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NCAA and NFL Summit keeps athlete well-being at the forefront

The focus on athlete well-being is more prominent now than ever before, which makes a partnership between the NCAA and NFL that began nearly five years ago increasingly valuable today. The partnership began in 2011 as an effort to maximize these national platforms in their focus on player development and preparation for the athlete’s next step in life.

The 2015 NCAA and NFL Summit, part of this partnership, once again brought together two education programs, the Athletics Professionals Workshop and the Coaches Academy, that develop professionals who directly impact the well-being of the athlete beyond the playing field.

“At the end of the day, we’re all preparing young men for their next steps,” explained Peyton Owens, assistant athletics director of student-athlete development at the University of Minnesota, Twin Cities, and an attendee at this year’s summit.

The summit, which was packed with strategies to improve student-athlete development and preparation as well as networking between life skills administrators and coaches, took place in Louisville, Kentucky, on February 19-22. The Athletic Professionals Workshop kicked off the weekend with conversations between life skills professionals from NCAA campuses and NFL player engagement directors. The Coaches Academy began the following day, educating and providing training for college coaches and current and former NFL players who are trying to advance their coaching careers.

“Talking with coaches and other development administrators made me realize we’re all talking about the same issues,“ said Owens. “We’re dealing with the same challenges. We have a lot to learn from each other, and the summit gives us this once-a-year opportunity to do just that.”

Beyond the summit, the NCAA leadership development department educates and trains football coaches through the Future Football Coaches Academy, which took place in January, and the Champion Forum each June. Leadership development also hosts the Life Skills Symposium each June to supplement the workshop as a professional development opportunity for life skills administrators at member schools.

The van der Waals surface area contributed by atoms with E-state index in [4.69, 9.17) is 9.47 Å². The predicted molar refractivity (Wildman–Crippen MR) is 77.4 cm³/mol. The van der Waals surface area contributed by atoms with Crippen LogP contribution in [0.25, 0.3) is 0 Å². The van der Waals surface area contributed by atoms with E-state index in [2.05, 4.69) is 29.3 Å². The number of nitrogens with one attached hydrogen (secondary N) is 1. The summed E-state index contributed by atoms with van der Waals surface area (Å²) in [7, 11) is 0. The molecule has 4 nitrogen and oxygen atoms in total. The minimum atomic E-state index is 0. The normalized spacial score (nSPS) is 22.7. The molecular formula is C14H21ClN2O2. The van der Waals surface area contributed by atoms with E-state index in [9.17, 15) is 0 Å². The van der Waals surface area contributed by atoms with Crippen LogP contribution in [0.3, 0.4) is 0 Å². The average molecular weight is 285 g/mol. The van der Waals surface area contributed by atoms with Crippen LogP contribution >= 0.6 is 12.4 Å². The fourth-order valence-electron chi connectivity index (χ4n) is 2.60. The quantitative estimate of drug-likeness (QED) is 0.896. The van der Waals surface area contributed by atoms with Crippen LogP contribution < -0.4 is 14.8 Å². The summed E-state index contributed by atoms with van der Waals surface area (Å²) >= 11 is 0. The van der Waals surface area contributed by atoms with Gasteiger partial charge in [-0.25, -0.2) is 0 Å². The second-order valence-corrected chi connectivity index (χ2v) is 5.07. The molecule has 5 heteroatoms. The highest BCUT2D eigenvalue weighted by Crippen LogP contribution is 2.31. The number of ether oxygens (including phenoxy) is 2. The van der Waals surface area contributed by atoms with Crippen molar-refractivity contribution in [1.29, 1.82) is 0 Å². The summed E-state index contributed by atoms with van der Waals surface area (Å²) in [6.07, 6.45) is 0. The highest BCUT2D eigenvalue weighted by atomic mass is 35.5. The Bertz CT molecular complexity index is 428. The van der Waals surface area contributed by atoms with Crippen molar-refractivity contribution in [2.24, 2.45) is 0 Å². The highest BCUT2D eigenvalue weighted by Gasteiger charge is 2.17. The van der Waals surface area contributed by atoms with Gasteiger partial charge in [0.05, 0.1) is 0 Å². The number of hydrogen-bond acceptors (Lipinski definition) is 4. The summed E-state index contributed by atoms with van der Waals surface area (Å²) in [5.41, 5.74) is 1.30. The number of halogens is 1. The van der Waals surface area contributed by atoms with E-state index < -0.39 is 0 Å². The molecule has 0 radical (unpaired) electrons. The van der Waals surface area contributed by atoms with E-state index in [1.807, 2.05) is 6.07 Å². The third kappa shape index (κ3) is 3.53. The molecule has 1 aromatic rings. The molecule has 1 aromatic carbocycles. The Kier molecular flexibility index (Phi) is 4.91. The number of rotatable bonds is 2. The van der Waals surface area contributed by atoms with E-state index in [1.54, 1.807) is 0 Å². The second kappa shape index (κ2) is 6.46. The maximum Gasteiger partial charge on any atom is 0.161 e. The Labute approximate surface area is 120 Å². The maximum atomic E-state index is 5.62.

The department, which is located at the NCAA national office, coordinates and facilitates cutting-edge education and customized training for student-athletes, coaches and athletics administrators from NCAA membership institutions, conference offices and the national office. To learn more about NCAA leadership development and other programs like NCAA and NFL Summit, visit:

 “Our goal for the programs is three-fold: We want to inform, educate and apply,” said Curtis J. Hollomon, director of NCAA leadership development.

While the workshop and the academy are designed as separate programs, the participants are brought together for a networking dinner, and then take part in a joint session focused on athlete development.

“The participants are sharing information with each other,” Hollomon said. “We’re educating them through the programming and the speakers we have planned, and they then need to return to campus or to their practice facility to apply what they’ve learned.”

The life skills administrators at the summit had numerous round-table discussions centered on idea sharing and hot topics regarding financial literacy, athlete mental health, transition programs and more. In breakout sessions, they learned of different programs they could use for athlete development and ways to enhance the players’ life balance.

“Besides connecting with the life skills administrators on campus who are working with the same athletes – knowing their challenges early on before they transition to the NFL – this weekend I learned the importance of connecting with these athletes at their heart, at their core,” said Marcus Sedberry, director of player engagement for the Philadelphia Eagles. “In my job, the most important thing I can do for the players is to get them where they want to be as people beyond their roles on the gridiron.”

Former NFL and NCAA greats Mike Singletary and Dennis Green were keynote speakers on the coaches academy agenda. Participants were captivated by their messages that shared advice on the real-life challenges of becoming a head football coach and the importance of buying into the game and making it their lifestyle, not just their job.

Sessions focused on elements of coaching beyond the game strategy, with the goal of opening the participants’ eyes to the full spectrum of a head coach’s responsibilities. Attendees learned about player conduct and a football program’s position in the overall brand of an organization. They also gained knowledge about managing relations with players and other coaches, professional conduct, budget management, recruiting and scouting, media training, the coaching search process and more. 

At the end of the weekend, the takeaways were clear: the goals of the NCAA and the NFL to inform, educate and apply came across strong. The participants built off each other’s enthusiasm and passion for their jobs and the people they help: the athletes.

“I came here to learn about the holistic approach to being a successful coach,” said Gerald Chatman, assistant football coach at Butler University. “Building a culture for the players is important; a good head coach teaches the players more than Xs and Os.”